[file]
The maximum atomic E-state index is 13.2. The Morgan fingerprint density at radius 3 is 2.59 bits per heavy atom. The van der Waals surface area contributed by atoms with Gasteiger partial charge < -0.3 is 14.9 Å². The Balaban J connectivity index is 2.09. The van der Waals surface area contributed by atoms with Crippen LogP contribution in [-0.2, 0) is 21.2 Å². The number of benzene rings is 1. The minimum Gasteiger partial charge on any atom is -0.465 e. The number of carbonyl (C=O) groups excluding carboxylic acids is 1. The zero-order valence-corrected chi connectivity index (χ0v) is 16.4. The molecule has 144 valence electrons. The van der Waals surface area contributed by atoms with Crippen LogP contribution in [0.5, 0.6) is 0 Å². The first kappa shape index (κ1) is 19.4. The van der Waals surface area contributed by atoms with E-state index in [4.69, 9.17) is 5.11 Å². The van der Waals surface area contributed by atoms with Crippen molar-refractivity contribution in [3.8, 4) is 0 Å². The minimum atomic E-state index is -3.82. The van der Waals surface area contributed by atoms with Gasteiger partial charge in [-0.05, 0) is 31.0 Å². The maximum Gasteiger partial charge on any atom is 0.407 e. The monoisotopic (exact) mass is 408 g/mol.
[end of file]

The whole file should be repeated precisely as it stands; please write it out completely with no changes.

The maximum atomic E-state index is 13.2. The Morgan fingerprint density at radius 3 is 2.59 bits per heavy atom. The van der Waals surface area contributed by atoms with Gasteiger partial charge < -0.3 is 14.9 Å². The Balaban J connectivity index is 2.09. The van der Waals surface area contributed by atoms with Crippen LogP contribution in [-0.2, 0) is 21.2 Å². The number of benzene rings is 1. The minimum Gasteiger partial charge on any atom is -0.465 e. The number of carbonyl (C=O) groups excluding carboxylic acids is 1. The zero-order valence-corrected chi connectivity index (χ0v) is 16.4. The molecule has 144 valence electrons. The van der Waals surface area contributed by atoms with Crippen LogP contribution in [0.5, 0.6) is 0 Å². The first kappa shape index (κ1) is 19.4. The van der Waals surface area contributed by atoms with E-state index in [4.69, 9.17) is 5.11 Å². The van der Waals surface area contributed by atoms with Crippen molar-refractivity contribution in [3.8, 4) is 0 Å². The minimum atomic E-state index is -3.82. The van der Waals surface area contributed by atoms with Gasteiger partial charge in [-0.05, 0) is 31.0 Å². The maximum Gasteiger partial charge on any atom is 0.407 e. The monoisotopic (exact) mass is 408 g/mol.